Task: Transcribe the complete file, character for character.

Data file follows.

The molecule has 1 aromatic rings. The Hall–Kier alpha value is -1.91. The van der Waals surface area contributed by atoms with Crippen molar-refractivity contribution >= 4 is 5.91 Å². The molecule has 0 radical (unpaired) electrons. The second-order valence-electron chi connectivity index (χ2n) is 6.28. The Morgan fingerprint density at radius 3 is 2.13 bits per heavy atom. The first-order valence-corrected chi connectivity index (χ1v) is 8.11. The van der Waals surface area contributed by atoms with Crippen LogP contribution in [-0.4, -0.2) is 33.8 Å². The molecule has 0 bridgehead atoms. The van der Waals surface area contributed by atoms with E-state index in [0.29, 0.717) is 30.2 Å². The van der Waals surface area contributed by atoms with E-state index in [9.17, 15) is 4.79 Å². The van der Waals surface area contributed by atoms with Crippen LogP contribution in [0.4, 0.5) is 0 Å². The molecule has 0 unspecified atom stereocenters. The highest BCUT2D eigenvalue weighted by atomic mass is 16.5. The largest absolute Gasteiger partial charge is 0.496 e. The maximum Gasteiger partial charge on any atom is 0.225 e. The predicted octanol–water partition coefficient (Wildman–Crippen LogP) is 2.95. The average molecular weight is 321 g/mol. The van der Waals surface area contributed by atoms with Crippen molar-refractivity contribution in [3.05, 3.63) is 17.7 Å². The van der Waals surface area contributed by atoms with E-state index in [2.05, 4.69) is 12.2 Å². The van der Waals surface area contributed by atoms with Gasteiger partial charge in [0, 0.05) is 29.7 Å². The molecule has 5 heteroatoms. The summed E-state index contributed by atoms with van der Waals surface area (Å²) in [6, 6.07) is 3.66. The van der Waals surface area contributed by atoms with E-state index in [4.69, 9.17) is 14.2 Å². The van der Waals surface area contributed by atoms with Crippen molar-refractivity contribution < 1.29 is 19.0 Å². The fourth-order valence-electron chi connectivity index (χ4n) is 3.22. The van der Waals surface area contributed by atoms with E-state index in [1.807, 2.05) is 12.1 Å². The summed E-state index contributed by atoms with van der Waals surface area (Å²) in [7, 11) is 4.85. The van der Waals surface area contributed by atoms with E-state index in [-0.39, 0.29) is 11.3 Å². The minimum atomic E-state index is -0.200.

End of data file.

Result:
The molecule has 1 aromatic rings. The Hall–Kier alpha value is -1.91. The van der Waals surface area contributed by atoms with Crippen molar-refractivity contribution >= 4 is 5.91 Å². The molecule has 0 radical (unpaired) electrons. The second-order valence-electron chi connectivity index (χ2n) is 6.28. The Morgan fingerprint density at radius 3 is 2.13 bits per heavy atom. The first-order valence-corrected chi connectivity index (χ1v) is 8.11. The van der Waals surface area contributed by atoms with Crippen LogP contribution in [-0.4, -0.2) is 33.8 Å². The molecule has 0 bridgehead atoms. The van der Waals surface area contributed by atoms with E-state index in [0.29, 0.717) is 30.2 Å². The van der Waals surface area contributed by atoms with E-state index in [9.17, 15) is 4.79 Å². The van der Waals surface area contributed by atoms with Crippen LogP contribution in [0.4, 0.5) is 0 Å². The molecule has 0 unspecified atom stereocenters. The highest BCUT2D eigenvalue weighted by atomic mass is 16.5. The largest absolute Gasteiger partial charge is 0.496 e. The maximum Gasteiger partial charge on any atom is 0.225 e. The predicted octanol–water partition coefficient (Wildman–Crippen LogP) is 2.95. The average molecular weight is 321 g/mol. The van der Waals surface area contributed by atoms with Crippen molar-refractivity contribution in [3.05, 3.63) is 17.7 Å². The van der Waals surface area contributed by atoms with E-state index in [2.05, 4.69) is 12.2 Å². The van der Waals surface area contributed by atoms with Gasteiger partial charge in [0, 0.05) is 29.7 Å². The molecule has 5 heteroatoms. The summed E-state index contributed by atoms with van der Waals surface area (Å²) in [6, 6.07) is 3.66. The van der Waals surface area contributed by atoms with E-state index in [4.69, 9.17) is 14.2 Å². The van der Waals surface area contributed by atoms with Crippen molar-refractivity contribution < 1.29 is 19.0 Å². The fourth-order valence-electron chi connectivity index (χ4n) is 3.22. The van der Waals surface area contributed by atoms with E-state index in [1.807, 2.05) is 12.1 Å². The summed E-state index contributed by atoms with van der Waals surface area (Å²) in [7, 11) is 4.85. The van der Waals surface area contributed by atoms with E-state index in [-0.39, 0.29) is 11.3 Å². The minimum atomic E-state index is -0.200.